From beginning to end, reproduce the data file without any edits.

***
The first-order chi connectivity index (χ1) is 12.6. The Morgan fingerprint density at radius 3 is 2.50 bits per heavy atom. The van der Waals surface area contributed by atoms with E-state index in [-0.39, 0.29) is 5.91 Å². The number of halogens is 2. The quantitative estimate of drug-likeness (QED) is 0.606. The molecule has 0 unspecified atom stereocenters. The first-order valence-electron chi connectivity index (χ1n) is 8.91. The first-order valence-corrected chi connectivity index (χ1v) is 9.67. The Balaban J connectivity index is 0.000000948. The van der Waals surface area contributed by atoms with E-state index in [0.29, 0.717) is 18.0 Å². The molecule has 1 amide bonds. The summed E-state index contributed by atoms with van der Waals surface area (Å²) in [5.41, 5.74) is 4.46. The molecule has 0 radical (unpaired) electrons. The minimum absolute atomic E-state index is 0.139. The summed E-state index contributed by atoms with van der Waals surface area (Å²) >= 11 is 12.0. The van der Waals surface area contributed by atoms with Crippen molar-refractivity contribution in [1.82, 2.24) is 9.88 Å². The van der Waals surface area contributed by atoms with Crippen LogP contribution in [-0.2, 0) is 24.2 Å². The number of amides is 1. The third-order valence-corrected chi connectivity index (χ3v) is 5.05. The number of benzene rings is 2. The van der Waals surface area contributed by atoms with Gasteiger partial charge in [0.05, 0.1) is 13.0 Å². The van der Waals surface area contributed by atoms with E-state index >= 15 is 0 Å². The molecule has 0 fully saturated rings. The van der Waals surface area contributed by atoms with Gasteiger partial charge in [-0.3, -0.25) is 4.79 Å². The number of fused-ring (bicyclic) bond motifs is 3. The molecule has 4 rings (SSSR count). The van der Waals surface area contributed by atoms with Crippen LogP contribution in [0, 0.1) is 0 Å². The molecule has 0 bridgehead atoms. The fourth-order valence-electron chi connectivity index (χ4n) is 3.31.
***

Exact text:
The first-order chi connectivity index (χ1) is 12.6. The Morgan fingerprint density at radius 3 is 2.50 bits per heavy atom. The van der Waals surface area contributed by atoms with E-state index in [-0.39, 0.29) is 5.91 Å². The number of halogens is 2. The quantitative estimate of drug-likeness (QED) is 0.606. The molecule has 0 unspecified atom stereocenters. The first-order valence-electron chi connectivity index (χ1n) is 8.91. The first-order valence-corrected chi connectivity index (χ1v) is 9.67. The Balaban J connectivity index is 0.000000948. The van der Waals surface area contributed by atoms with E-state index in [0.29, 0.717) is 18.0 Å². The molecule has 1 amide bonds. The summed E-state index contributed by atoms with van der Waals surface area (Å²) in [5.41, 5.74) is 4.46. The molecule has 0 radical (unpaired) electrons. The minimum absolute atomic E-state index is 0.139. The summed E-state index contributed by atoms with van der Waals surface area (Å²) >= 11 is 12.0. The van der Waals surface area contributed by atoms with Crippen molar-refractivity contribution in [1.82, 2.24) is 9.88 Å². The van der Waals surface area contributed by atoms with Crippen LogP contribution in [-0.2, 0) is 24.2 Å². The number of amides is 1. The third-order valence-corrected chi connectivity index (χ3v) is 5.05. The number of benzene rings is 2. The van der Waals surface area contributed by atoms with Gasteiger partial charge in [0.05, 0.1) is 13.0 Å². The van der Waals surface area contributed by atoms with E-state index >= 15 is 0 Å². The molecule has 0 fully saturated rings. The van der Waals surface area contributed by atoms with Gasteiger partial charge in [-0.3, -0.25) is 4.79 Å². The number of fused-ring (bicyclic) bond motifs is 3. The molecule has 4 rings (SSSR count). The van der Waals surface area contributed by atoms with Crippen LogP contribution in [0, 0.1) is 0 Å². The molecule has 0 bridgehead atoms. The fourth-order valence-electron chi connectivity index (χ4n) is 3.31.